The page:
First of all, there's no logical reason for a titanic microgravity space station that can only accommodate 6 people. Smaller and cheaper space stations placed into orbit with the single launch of a heavy lift vehicle make more sense and cents. The solution to galactic radiation and solar events on the Moon is to place 5 meters of lunar dirt on top of your habitat. That's it! And if you want air then melt the rocks or the dirt since the regolith is composed of 40% oxygen. Want water? Well it might be possible to extract significant quantities from the regolith or possibly mine it from the poles. But if not, then land 10 tonnes of hydrogen on the lunar surface via an Altar. That will produce about 90 tonnes of water when mixed with lunar oxygen. An ISS astronaut uses about 10 tonnes of water per year. So 9 astronauts on the Moon could be supplied with water for a year with just one hydrogen shipment. However, if this water is recycled with an 80% efficiency then 45 astronauts could be sustained for a year with just one shipment of hydrogen or 10 astronauts for over 4 years with just one shipment.

Let's Start Doing

From: Richard Mains, 02/12/10

Doug. I share a lot of your views and I like your vision. However, the reality is that: 1) we and our international partners have spent about $100B designing, building, operating and now completing the ISS and congress wants it used for several years to return as much as possible of the projected value; 2) we don't have a NASA budget that will allow us to use the ISS and build a new space transport infrastructure that will get us to LEO and the Moon; and 3) so NASA doesn't have "seed funds" sufficient to create a public-private partnership for establishing a moon base that has the near-term potential to sustain its inhabitants let alone make any money. It's my view that NASA's seed funding of commercial space vehicles to transport cargo and then (after meeting a big safety challeng) transport crew to the ISS, is on the critical path to your vision. Also, the Bigelow option to attach an expandable habitat to the ISS and/or develop and operate his Sundancer research station, and/or send one of his "clusters" to an optimal point near the Moon will be major game-changer. And Bigelow will use commercial launchers for all his efforts which will expand that market. NASA's new Commercial ReUsable Suborbital Research (CRuSR) Program (http://suborbitalex.arc.nasa.gov/node/61) is also a step in right direction. NASA will work with a wide range of NASA-sponsored researchers to buy "seats" for people and payloads on the emerging commercial suborbital space planes to access near-space for science discovery, technology maturation and hands-on education objectives. NASAS will be a "pathfinder" in this process for safety processes and certification of people and payloads. I like your vision, but we have a lot of good work to do to build the knowledge base, new technologies and commercial infrastructure. Let's collaborate to make it so.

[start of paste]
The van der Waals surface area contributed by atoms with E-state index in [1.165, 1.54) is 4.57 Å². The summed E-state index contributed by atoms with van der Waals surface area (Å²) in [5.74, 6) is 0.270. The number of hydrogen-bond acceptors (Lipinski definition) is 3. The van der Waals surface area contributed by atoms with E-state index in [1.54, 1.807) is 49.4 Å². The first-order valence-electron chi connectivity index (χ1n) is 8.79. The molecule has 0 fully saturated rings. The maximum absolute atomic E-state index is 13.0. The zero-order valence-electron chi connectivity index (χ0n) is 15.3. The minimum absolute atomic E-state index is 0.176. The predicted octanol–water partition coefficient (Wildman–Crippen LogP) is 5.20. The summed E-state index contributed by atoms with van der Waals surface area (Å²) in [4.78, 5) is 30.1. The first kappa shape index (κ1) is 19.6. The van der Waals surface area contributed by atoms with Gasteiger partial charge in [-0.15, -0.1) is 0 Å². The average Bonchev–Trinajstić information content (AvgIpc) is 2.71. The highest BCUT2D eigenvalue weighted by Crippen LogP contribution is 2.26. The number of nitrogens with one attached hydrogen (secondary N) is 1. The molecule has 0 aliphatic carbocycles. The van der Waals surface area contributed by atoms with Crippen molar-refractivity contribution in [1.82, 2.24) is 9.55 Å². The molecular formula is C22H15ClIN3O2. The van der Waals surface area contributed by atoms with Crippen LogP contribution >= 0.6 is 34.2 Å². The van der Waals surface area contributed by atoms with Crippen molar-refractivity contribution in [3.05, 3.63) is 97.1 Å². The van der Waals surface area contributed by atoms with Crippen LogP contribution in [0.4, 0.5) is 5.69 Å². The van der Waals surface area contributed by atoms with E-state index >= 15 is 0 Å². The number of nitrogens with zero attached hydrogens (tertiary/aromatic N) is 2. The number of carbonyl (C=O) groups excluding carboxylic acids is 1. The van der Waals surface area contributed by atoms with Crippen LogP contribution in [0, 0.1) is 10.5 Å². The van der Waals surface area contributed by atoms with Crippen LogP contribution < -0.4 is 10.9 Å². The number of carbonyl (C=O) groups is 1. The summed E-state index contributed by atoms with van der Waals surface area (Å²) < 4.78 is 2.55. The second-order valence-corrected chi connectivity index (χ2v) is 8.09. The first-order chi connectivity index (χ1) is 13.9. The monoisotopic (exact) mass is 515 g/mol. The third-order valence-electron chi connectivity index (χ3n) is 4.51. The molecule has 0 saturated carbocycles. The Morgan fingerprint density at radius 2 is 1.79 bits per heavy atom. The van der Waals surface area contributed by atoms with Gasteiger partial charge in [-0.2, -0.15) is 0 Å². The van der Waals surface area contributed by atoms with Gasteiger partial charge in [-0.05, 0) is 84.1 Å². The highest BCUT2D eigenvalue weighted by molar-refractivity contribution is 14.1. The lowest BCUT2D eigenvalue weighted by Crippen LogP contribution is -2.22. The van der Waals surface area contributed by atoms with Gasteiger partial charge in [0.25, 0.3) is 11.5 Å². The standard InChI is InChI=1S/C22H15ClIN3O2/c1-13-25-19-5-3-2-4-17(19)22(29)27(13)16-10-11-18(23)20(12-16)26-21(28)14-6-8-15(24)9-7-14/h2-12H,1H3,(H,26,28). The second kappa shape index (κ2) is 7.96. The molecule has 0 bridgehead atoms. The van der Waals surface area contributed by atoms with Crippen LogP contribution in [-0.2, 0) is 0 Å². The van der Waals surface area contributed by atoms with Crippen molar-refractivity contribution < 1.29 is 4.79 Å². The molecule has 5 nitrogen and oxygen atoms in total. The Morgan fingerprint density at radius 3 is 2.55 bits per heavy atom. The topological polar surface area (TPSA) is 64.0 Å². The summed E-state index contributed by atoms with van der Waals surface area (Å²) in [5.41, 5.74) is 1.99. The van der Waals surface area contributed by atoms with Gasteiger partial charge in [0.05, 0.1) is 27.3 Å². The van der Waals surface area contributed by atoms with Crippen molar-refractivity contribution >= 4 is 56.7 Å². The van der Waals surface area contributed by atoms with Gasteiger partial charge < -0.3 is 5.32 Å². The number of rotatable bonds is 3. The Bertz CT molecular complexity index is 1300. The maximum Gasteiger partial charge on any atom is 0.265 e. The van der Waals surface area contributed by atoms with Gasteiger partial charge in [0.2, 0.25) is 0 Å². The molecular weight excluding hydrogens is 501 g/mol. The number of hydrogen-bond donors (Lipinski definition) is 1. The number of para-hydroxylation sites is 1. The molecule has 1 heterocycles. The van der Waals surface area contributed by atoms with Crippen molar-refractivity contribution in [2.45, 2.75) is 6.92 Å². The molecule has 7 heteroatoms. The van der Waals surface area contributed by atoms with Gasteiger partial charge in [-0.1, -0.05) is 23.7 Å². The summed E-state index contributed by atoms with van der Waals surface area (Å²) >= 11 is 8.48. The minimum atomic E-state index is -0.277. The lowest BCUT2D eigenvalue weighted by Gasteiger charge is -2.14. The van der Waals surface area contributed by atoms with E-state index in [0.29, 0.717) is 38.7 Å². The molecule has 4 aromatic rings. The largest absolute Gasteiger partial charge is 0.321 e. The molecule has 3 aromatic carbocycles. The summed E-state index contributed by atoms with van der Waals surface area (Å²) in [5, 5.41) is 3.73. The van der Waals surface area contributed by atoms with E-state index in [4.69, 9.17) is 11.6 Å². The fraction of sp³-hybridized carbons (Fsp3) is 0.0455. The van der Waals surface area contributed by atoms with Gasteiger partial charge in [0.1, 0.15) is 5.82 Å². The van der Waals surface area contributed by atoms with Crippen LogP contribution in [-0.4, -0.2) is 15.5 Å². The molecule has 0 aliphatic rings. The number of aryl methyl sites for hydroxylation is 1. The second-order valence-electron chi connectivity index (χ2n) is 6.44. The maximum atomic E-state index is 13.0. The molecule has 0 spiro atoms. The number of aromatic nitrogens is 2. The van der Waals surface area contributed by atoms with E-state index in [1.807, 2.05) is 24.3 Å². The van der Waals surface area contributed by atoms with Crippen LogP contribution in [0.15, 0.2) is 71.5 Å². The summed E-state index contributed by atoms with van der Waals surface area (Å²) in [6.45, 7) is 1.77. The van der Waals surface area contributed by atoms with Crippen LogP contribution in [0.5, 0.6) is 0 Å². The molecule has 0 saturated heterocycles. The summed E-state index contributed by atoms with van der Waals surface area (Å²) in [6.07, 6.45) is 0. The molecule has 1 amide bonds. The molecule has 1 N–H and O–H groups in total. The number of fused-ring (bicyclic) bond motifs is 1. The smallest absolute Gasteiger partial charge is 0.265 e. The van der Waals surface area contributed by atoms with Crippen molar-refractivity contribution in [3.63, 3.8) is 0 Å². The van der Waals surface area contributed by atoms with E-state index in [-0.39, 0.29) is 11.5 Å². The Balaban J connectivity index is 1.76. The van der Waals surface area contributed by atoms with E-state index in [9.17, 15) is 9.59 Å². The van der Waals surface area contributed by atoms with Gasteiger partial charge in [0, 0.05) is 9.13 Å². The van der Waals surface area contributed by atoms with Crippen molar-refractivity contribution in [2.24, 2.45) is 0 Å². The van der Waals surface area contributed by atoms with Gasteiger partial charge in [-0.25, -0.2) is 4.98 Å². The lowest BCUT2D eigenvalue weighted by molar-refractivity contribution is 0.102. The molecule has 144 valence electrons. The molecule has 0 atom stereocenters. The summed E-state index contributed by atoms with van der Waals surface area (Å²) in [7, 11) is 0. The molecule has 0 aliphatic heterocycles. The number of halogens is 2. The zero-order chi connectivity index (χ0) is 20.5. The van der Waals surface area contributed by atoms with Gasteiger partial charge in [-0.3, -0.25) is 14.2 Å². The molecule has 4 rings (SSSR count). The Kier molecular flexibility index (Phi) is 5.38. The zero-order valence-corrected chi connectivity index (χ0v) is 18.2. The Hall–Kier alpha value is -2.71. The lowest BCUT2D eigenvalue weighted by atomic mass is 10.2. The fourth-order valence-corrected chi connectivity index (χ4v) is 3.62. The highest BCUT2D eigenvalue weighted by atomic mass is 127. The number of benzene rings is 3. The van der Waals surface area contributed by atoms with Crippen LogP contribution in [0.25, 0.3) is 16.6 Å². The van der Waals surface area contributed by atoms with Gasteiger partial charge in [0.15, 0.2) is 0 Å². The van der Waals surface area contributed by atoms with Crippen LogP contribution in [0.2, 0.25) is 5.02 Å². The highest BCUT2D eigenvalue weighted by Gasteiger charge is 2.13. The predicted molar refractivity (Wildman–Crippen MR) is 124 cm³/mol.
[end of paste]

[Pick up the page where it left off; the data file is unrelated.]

Stop Pretending

From: Doug Gard, 02/12/10

I disagree Mr. Mains. The moon provides the focus, an inspirational, worthy foundation, which stimulus and fosters the development of a commercial free market space industry. There are building materials on the moon, chemicals, water, low-G, the building blocks. The feds pony up the seed funds to establish a moon base with commercial partners. Then the commercial industry is pulled outward to provide re-supply, surface exploration, etc... The market is what drives the technology and sets the stage for an explosion of space development and innovation. The market provides a naturally defined path (not a FLEX path) of development outward. The moon is inspirational, we can see it in the night sky, and it is a visible, tangible and focused goal. FLEX is vague, random and undefined. FLEX support market is very limited and dependent on the ISS. The public perceives the ISS as a wasteful relic boondoggle and jobs program. Bigelow structures can support a covering of lunar regolith. VSE utilizes the moon as a goal to kick start a wide array of markets. Once basic markets are established the moon is no longer needed as a goal the markets then provide the direction.